HBCU RESEARCH Magazine Highlights Innovation and Cutting-Edge Scientific Discoveries at Historically Black Colleges and Universities

Howard University graduates pioneered the modern blood bank. Morgan State and Tuskegee University scientists invented the best-selling Super Soaker toy. And Xavier University researchers in New Orleans have come up with a new plant-based “super cocktail” to attack breast cancer cells.  These are a few of the stories included in HBCU RESEARCH magazine, the first-ever publication solely focused on the innovative endeavors of scientists and students at more than 100 Historically Black Colleges and Universities (HBCUs) nationwide.  HBCU RESEARCH, is dedicated to uncovering the stories behind scientific leaders and students, and showcasing underrepresented contributions of minorities in the field of research.

The official launch of HBCU RESEARCH magazine (click link to RSVP) will be at a reception on Wednesday, September 20 from 6:30 p.m. – 8:30 p.m. at the Newseum in Washington, D.C. The first African-American and the first female Ranking Member of the House Committee on Science, Space and Technology, Congresswoman Eddie Bernice Johnson, Dr. James E. K. Hildreth, world-renowned researcher and president of Meharry Medical College and

Dr. Charlene Drew-Jarvis, daughter of Dr. Charles Drew will offer remarks at the event. John Seigenthaler will serve as the master of ceremonies. The University of the District of Columbia’s jazz quartet will provide music for the evening.

“As a proud supporter of HBCUs, I am excited to share stories on scientific advancement and pioneering research taking place at HBCUs,” said Sandra Long, publisher of HBCU RESEARCH and former deputy secretary of commerce for the state of Maryland. “HBCUs have been extraordinary academic institutions for more than 150 years, and a publication highlighting research, scientists and students working to create solutions for global problems is long overdue.  HBCU RESEARCH will be the premier place to share these stories.”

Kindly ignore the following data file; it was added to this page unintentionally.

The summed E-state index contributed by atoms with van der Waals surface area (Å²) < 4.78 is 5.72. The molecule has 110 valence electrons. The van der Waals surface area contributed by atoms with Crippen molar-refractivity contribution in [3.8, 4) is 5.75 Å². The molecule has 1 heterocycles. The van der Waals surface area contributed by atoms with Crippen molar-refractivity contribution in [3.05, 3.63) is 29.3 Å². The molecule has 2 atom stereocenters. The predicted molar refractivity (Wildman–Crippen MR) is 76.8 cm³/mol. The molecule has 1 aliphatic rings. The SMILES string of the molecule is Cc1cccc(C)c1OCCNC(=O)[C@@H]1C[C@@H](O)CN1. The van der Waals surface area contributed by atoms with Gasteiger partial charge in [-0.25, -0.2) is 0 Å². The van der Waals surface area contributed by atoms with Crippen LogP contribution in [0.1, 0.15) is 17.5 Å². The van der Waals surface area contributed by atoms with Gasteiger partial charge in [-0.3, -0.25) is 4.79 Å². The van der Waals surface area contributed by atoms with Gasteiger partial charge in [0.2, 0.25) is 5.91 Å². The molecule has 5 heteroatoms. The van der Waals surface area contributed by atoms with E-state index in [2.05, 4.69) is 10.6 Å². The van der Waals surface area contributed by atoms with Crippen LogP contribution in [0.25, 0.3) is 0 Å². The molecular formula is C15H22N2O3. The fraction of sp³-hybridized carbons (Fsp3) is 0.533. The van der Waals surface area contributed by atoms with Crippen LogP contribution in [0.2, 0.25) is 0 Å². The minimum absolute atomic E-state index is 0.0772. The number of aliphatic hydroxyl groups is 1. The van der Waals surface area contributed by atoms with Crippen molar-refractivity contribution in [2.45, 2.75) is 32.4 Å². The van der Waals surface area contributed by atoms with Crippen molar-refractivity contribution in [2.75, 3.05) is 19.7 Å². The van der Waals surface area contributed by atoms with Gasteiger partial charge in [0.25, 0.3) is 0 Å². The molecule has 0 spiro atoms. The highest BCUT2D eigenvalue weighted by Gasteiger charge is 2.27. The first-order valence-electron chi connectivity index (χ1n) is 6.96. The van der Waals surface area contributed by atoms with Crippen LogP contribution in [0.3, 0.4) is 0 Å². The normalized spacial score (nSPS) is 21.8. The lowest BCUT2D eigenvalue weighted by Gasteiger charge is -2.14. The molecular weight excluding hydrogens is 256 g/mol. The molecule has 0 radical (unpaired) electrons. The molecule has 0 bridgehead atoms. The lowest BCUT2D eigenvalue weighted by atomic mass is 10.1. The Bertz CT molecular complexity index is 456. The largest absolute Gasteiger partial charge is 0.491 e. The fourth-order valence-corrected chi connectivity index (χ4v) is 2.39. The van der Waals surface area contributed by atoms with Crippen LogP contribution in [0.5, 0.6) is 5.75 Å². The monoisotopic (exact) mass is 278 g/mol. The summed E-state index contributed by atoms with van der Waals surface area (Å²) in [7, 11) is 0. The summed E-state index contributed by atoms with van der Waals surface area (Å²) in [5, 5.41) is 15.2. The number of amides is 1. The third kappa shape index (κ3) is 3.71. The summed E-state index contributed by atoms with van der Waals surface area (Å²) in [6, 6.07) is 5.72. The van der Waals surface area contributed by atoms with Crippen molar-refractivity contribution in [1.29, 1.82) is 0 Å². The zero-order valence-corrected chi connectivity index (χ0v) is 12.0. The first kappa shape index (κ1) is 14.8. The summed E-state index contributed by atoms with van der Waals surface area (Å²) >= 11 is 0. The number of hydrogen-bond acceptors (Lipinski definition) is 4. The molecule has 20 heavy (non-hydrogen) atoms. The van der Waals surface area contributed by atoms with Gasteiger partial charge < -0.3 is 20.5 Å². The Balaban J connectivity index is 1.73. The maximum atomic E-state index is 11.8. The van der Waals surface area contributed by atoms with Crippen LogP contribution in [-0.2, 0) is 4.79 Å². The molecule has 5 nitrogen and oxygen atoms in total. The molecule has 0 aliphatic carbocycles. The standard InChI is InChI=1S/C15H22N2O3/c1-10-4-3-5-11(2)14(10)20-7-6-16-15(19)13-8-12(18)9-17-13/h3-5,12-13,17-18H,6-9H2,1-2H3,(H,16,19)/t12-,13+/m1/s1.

From popular inventions to revolutionary concepts, HBCUs are at the forefront of science, technology and health issues across the globe. HBCU RESEARCH focuses on these institutions’ historic involvement and with government agencies, such as the National Aeronautics and Space Administration (NASA) and the National Science Foundation, and collaboration with other universities such as Johns Hopkins University, industry and communities.

“HBCUs have a long legacy of research innovation that provides answers to pivotal questions and provides solutions to problems that ail not just ‘minority’ populations, but ultimately, the human race,” said Dr. Hildreth.  “I am proud to be a part of the HBCU community and excited about having a publication like HBCU RESEARCH  that increases the visibility of the work at HBCUs.”

The inaugural 2017 issue of HBCU RESEARCH  highlights groundbreaking inventor George Washington Carver, Henrietta Lacks, scientist (and Miss USA) Kára Deirdre McCullough, and an exploration of new approaches to “Cracking the Peanut Allergy Code.” Future issues will cover exciting new developments in areas ranging from the politics of research and engineering to aerospace, robotics, and precision medicine. A special CarverNEXT section highlights students and early career researchers and scientists.

HBCU Research retails for $9.99/month at HBCU bookstores and online. HBCU RESEARCH has signed a distribution agreement with Barnes & Nobles. The December issue, HBCU Research-Year in Review is anticipated in stores by December 2017. The magazine has also committed to online distribution with Magzter, which includes iTunes.


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